Obama to receive Singapore plea: BBC

January 21, 2009
Singapore Democrats

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BBC News

The leader of a Singapore opposition party has posted a video message asking for US President Obama’s support.

Chee Soon Juan, secretary general of the Singapore Democratic Party, posted his “message to President Obama” on the video sharing website YouTube.

Mr Chee said he hopes that the US “will pay more attention to the human rights abuses of the Singapore government”.

Mr Chee has been jailed several times and faces multiple charges of defying local protest laws and other offences.

His Youtube message began with congratulations to Mr Obama, describing his inauguration as “an occasion of great moment”.

He reminded the US president of his words on International Human Rights Day in December 2008, when he had aligned the US with “men and women around the world who struggle for the rights to speak their minds, choose their leaders and be treated with dignity and respect”.

“Clever repression”

Mr Chee then spoke of the many men and women around Asia suffering in that struggle, notably Burmese opposition icon Aung San Suu Kyi, who remains under house arrest.

Mr Chee expressed the hope that with Mr Obama in charge, it could not be “repression as usual” in Burma, and that “urgent change must come” to the country ruled by a military junta.

In Singapore, Mr Chee claimed, repression was exercised through the “clever use” of terms such as rule of law and good governance “to cover up what is effectively a dictatorship”.

“How else do we describe a government prohibits public speech and peaceful assembly controls media, detains citizens without trial and manipulates elections?” he said.

He expressed the hope that Mr Obama might “take positive steps to help Singapore join the community of democracies.”

“Under your leadership I look forward to a world that is freer, more democratic and more just,” said Mr Chee.

Economic concerns

Mr Chee’s YouTube message includes pictures apparently of poor Singaporeans living in cardboard boxes – an allusion to growing economic distress in a state that has made impressive economic success a key plank of its appeal at the ballot box.

The Singapore government has announced a new low in the level of economic performance expected this year – a contraction of between 2% and 5%.

Singapore President SR Nathan sent his own congratulatory message to Mr Obama in which he expressed the hope that the US would provide new economic leadership.

Mr Nathan noted the close ties between Singapore and the US which he described as longstanding, close, multifaceted and versatile.

The Straits Times newspaper in Singapore carried a brief report about Mr Chee’s message without comment on Wednesday.

In the past the government has dismissed complaints about restrictions on freedom of speech and assembly as without substance.

A park is designated as a space for free speech in Singapore; outside that area, gatherings of more than five people need official permission.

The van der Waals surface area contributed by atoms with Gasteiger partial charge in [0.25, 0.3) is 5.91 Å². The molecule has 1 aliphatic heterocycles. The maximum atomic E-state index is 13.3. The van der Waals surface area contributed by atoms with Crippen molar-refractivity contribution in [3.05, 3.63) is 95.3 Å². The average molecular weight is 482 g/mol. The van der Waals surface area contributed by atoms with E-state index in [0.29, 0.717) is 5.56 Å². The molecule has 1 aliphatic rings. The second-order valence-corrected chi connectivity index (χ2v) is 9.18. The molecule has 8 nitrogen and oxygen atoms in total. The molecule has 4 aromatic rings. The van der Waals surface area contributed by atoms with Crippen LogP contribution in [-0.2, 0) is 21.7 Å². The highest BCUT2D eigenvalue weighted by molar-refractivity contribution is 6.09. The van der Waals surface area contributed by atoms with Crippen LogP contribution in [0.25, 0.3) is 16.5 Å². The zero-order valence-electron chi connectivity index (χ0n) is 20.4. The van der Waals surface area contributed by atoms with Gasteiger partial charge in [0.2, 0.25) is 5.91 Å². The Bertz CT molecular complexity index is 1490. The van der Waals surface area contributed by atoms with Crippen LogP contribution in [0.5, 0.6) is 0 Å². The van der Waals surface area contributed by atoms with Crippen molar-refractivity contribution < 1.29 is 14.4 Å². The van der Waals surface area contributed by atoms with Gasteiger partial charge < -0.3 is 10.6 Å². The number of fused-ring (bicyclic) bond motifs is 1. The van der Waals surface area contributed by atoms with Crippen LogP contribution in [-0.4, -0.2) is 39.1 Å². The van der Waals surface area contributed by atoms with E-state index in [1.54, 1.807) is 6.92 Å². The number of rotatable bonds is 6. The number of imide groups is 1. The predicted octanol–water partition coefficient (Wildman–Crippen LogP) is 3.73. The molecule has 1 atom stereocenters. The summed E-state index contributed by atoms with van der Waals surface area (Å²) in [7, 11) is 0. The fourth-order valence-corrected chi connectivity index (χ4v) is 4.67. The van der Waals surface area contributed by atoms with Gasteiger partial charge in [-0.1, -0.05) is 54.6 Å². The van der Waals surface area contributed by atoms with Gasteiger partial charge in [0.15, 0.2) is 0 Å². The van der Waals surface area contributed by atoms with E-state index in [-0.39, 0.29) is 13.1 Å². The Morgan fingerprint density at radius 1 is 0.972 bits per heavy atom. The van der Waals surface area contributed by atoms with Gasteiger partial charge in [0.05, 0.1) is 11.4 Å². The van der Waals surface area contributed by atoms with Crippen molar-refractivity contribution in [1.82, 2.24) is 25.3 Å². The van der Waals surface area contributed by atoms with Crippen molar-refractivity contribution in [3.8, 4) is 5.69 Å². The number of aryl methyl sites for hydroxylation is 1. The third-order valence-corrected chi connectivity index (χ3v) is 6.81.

Mr Chee is one of the few Singaporeans who have publicly spoken against Singapore’s People’s Action Party, which has ruled since 1959.

Singapore’s leaders say tough laws against dissent and other political activity are necessary to ensure the stability which has helped the city-state achieve economic success.

http://news.bbc.co.uk/2/hi/asia-pacific/7841485.stm

Singapore opposition leader appeals to Obama on rights
AFP

The leader of a Singapore opposition party, jailed numerous times for defying local protest laws and for other offences, has posted a video message asking for US President Barack Obama’s support.

Chee Soon Juan, secretary general of the Singapore Democratic Party, posted his “message to President Obama” on the video sharing website YouTube, where he called Obama’s Tuesday inauguration “an occasion of great moment.”

Chee expressed hope that the United States “will pay more attention to the human rights abuses of the Singapore government and take positive steps to help Singapore join the community of democracies.”

Chee, dressed in a dark suit and a tie, sat at a desk to deliver the message lasting more than five minutes.

He said his party was especially encouraged by what Obama, the first black president of the United States, has said about human rights.

“Under your leadership I look forward to a world that is freer, more democratic and more just,” said Chee.

He is one of the few Singaporeans who have publicly spoken against Singapore’s People’s Action Party, which has ruled since 1959.

Since independence in 1965, Singapore has grown from a Third World country to an Asian economic powerhouse. But critics say this has come at a price, in the form of restrictions on freedom of speech and political activity.

The ruling party has all but two of the 84 elected seats in parliament, and the opposition’s complaints include a lack of access to mainstream media in the country.

Except for a park that serves as a designated area for limited free speech, it is illegal to hold a public gathering of five or more people in Singapore without a police permit.

Singapore’s leaders say tough laws against dissent and other political activity are necessary to ensure the stability which has helped the city-state achieve economic success.

The government has said allegations that Singapore fails to meet international standards for political and human rights are without substance.

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